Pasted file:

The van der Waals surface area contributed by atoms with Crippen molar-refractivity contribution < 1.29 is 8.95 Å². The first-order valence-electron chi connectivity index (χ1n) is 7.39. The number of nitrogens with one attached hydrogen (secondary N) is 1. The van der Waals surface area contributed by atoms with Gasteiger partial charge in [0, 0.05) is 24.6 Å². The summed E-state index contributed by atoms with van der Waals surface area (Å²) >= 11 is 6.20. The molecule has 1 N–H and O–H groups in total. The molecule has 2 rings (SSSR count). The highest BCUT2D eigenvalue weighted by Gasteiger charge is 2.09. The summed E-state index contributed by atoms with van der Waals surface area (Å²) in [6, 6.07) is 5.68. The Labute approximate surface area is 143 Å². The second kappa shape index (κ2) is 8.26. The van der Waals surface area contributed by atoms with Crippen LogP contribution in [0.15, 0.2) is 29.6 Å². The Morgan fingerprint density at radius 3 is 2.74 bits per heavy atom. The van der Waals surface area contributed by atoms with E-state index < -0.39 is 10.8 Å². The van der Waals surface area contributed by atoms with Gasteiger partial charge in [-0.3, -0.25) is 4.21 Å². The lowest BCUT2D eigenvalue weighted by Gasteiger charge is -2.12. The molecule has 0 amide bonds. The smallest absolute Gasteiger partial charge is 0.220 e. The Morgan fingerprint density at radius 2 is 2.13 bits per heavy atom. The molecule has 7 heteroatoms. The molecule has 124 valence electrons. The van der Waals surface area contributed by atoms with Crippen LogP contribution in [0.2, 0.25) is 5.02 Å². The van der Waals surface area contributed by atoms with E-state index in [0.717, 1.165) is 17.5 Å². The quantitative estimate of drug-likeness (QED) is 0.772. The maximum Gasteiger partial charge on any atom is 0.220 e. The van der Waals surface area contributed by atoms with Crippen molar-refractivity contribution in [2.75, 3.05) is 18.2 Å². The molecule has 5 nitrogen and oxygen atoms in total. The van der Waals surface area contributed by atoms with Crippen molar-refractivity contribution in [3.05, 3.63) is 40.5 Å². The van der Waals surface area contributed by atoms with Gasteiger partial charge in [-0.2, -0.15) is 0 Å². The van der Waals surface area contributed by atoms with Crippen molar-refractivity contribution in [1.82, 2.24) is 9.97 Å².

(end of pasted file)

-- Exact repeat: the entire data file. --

The van der Waals surface area contributed by atoms with Crippen molar-refractivity contribution < 1.29 is 8.95 Å². The first-order valence-electron chi connectivity index (χ1n) is 7.39. The number of nitrogens with one attached hydrogen (secondary N) is 1. The van der Waals surface area contributed by atoms with Gasteiger partial charge in [0, 0.05) is 24.6 Å². The summed E-state index contributed by atoms with van der Waals surface area (Å²) >= 11 is 6.20. The molecule has 1 N–H and O–H groups in total. The molecule has 2 rings (SSSR count). The highest BCUT2D eigenvalue weighted by Gasteiger charge is 2.09. The summed E-state index contributed by atoms with van der Waals surface area (Å²) in [6, 6.07) is 5.68. The Labute approximate surface area is 143 Å². The second kappa shape index (κ2) is 8.26. The van der Waals surface area contributed by atoms with Crippen LogP contribution in [0.15, 0.2) is 29.6 Å². The Morgan fingerprint density at radius 3 is 2.74 bits per heavy atom. The van der Waals surface area contributed by atoms with E-state index < -0.39 is 10.8 Å². The van der Waals surface area contributed by atoms with Gasteiger partial charge in [-0.3, -0.25) is 4.21 Å². The lowest BCUT2D eigenvalue weighted by Gasteiger charge is -2.12. The molecule has 0 amide bonds. The smallest absolute Gasteiger partial charge is 0.220 e. The Morgan fingerprint density at radius 2 is 2.13 bits per heavy atom. The molecule has 7 heteroatoms. The molecule has 124 valence electrons. The van der Waals surface area contributed by atoms with Crippen LogP contribution in [0.2, 0.25) is 5.02 Å². The van der Waals surface area contributed by atoms with E-state index in [0.717, 1.165) is 17.5 Å². The quantitative estimate of drug-likeness (QED) is 0.772. The maximum Gasteiger partial charge on any atom is 0.220 e. The van der Waals surface area contributed by atoms with Crippen molar-refractivity contribution in [2.75, 3.05) is 18.2 Å². The molecule has 5 nitrogen and oxygen atoms in total. The van der Waals surface area contributed by atoms with Crippen molar-refractivity contribution in [3.05, 3.63) is 40.5 Å². The van der Waals surface area contributed by atoms with Gasteiger partial charge in [-0.2, -0.15) is 0 Å². The van der Waals surface area contributed by atoms with Crippen molar-refractivity contribution in [1.82, 2.24) is 9.97 Å².